The other day (Nation, 12 February 2015) the Minister of Finance Goodall Gondwe was quoted to have said that one of the reasons for the Kwacha’s appreciation in value was a currency swap deal that Treasury had done with the PTA Bank. The deal worth $250 million (about K18 Billion) was not according to the Minister an indication that Malaŵi had borrowed from the PTA Bank. It was simply a currency swap and that ‘nobody will lose out’.
The PTA Bank paid to the Reserve Bank in US Dollars on behalf of Treasury. This immediately raised some eyebrows amongst financial and economic experts who mostly agreed that this was not a currency swap but rather an issue of sovereign debt.
A currency swap involves the exchange of principal and interest of a loan in one currency for the same in another currency. It is therefore essentially a foreign exchange agreement of a loan in one currency for equivalent aspects of an equal loan in another currency.
So let us apply this to our current situation in which the Minister is quoted to have said that we have entered into a currency swap with the PTA Bank. This would mean that the PTA Bank needed Kwachas and we needed Dollars under a loan deal arrangement. We then went into a deal to pay in Kwachas for Dollars in a reciprocal loan arrangement with an agreed interest rate for a set period. Is this what happened here?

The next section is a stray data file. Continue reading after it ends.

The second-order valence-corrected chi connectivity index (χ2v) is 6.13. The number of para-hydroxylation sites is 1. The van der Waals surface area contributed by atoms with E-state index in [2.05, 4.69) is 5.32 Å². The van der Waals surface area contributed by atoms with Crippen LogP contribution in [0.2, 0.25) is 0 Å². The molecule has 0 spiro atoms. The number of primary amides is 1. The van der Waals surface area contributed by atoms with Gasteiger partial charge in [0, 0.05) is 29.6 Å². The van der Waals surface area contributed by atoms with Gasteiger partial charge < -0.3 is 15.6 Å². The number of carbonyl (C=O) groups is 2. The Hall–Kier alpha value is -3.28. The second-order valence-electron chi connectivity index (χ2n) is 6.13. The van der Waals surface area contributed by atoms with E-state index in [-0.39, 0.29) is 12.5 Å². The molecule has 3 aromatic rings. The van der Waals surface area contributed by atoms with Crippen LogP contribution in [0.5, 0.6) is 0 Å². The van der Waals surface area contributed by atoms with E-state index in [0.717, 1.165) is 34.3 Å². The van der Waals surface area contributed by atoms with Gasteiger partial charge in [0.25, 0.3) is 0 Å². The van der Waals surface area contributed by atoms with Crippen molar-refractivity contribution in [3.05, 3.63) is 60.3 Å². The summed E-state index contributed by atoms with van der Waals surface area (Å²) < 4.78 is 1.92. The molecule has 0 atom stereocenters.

Sovereign debt refers to bonds (IOUs) issued by governments in a foreign currency. Sovereign debt is guarantee by the state. Debt from developing countries is usually perceived as riskier and to hedge against risks associated with it, may be sold only if the returns (dividends) are much higher. The term junk bonds is sometimes used to bonds considered of non-investment grade.
Analysis of the Minister’s words
Looking at what happened here, there seems to be confusion of corporate finance principles. The agreement with PTA Bank to provide $250 million is clearly a loan, involving sovereign debt. We are selling our national debt to the PTA Bank. The second and rather contradictory aspect is that Malaŵi and the PTA Bank have agreed to sell each other something.
PTA Bank has agreed to buy some unnamed Malaŵi assets for the price of $250 million. RBM is said to have bought the Dollars and PTA to have bought our assets. If this ‘asset’ is not sovereign debt, then what asset have we sold to the PTA Bank? If it is sovereign debt then there is no currency swap and the issue is settled. But even if it was not sovereign debt, would it still qualify as currency swap?
Looking at what happened it is clear that this is not a currency swap. We have sold sovereign debt to the PTA Bank and there is need to disclose the full deal in terms of maturity and the interest (yield) that is payable and when this is payable. The agreement is not just a financial one, it is a legal one too. Legal rights and obligation arise from it. Considering that the Minister of Finance is an expert in finance, I can only conclude that he has been misquoted.
- The author is a lecturer in Corporate Finance Law
This is an abridged version. To read the full article visit: http://sunduzwayo.blogspot.co.uk/2015/02/currency-swap-or-sovereign-debt.htmlFollow and Subscribe Nyasa TV :